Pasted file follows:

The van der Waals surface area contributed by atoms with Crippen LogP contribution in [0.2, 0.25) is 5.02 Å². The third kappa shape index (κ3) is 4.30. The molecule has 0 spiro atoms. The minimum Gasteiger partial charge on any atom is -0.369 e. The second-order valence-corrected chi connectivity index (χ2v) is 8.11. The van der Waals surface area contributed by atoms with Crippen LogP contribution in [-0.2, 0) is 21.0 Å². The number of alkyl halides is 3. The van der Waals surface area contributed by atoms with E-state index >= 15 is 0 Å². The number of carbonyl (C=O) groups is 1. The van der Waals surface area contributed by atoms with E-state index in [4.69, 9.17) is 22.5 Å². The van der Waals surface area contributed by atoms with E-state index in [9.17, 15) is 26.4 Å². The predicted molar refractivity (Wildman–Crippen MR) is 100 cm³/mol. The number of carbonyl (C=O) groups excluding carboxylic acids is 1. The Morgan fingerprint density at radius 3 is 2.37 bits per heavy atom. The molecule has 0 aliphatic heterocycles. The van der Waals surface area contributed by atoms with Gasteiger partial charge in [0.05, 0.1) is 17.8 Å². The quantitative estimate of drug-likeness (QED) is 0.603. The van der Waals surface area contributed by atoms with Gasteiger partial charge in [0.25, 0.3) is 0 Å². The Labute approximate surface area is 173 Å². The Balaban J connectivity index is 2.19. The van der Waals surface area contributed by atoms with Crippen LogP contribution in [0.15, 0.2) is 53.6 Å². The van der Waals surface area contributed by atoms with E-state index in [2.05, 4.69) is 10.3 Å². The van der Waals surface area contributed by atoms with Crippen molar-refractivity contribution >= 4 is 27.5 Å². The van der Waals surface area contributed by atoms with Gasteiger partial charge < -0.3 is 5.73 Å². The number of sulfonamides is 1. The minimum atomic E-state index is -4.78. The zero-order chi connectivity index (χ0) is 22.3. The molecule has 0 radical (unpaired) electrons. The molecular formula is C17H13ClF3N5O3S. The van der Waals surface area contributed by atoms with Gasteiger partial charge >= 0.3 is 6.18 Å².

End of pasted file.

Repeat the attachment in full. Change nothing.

The van der Waals surface area contributed by atoms with Crippen LogP contribution in [0.2, 0.25) is 5.02 Å². The third kappa shape index (κ3) is 4.30. The molecule has 0 spiro atoms. The minimum Gasteiger partial charge on any atom is -0.369 e. The second-order valence-corrected chi connectivity index (χ2v) is 8.11. The van der Waals surface area contributed by atoms with Crippen LogP contribution in [-0.2, 0) is 21.0 Å². The number of alkyl halides is 3. The van der Waals surface area contributed by atoms with E-state index >= 15 is 0 Å². The number of carbonyl (C=O) groups is 1. The van der Waals surface area contributed by atoms with E-state index in [4.69, 9.17) is 22.5 Å². The van der Waals surface area contributed by atoms with E-state index in [9.17, 15) is 26.4 Å². The predicted molar refractivity (Wildman–Crippen MR) is 100 cm³/mol. The number of carbonyl (C=O) groups excluding carboxylic acids is 1. The Morgan fingerprint density at radius 3 is 2.37 bits per heavy atom. The molecule has 0 aliphatic heterocycles. The van der Waals surface area contributed by atoms with Gasteiger partial charge in [0.05, 0.1) is 17.8 Å². The quantitative estimate of drug-likeness (QED) is 0.603. The van der Waals surface area contributed by atoms with Gasteiger partial charge in [0.25, 0.3) is 0 Å². The Labute approximate surface area is 173 Å². The Balaban J connectivity index is 2.19. The van der Waals surface area contributed by atoms with Crippen LogP contribution in [0.15, 0.2) is 53.6 Å². The van der Waals surface area contributed by atoms with E-state index in [2.05, 4.69) is 10.3 Å². The van der Waals surface area contributed by atoms with Crippen molar-refractivity contribution >= 4 is 27.5 Å². The van der Waals surface area contributed by atoms with Gasteiger partial charge < -0.3 is 5.73 Å². The number of sulfonamides is 1. The minimum atomic E-state index is -4.78. The zero-order chi connectivity index (χ0) is 22.3. The molecule has 0 radical (unpaired) electrons. The molecular formula is C17H13ClF3N5O3S. The van der Waals surface area contributed by atoms with Gasteiger partial charge >= 0.3 is 6.18 Å².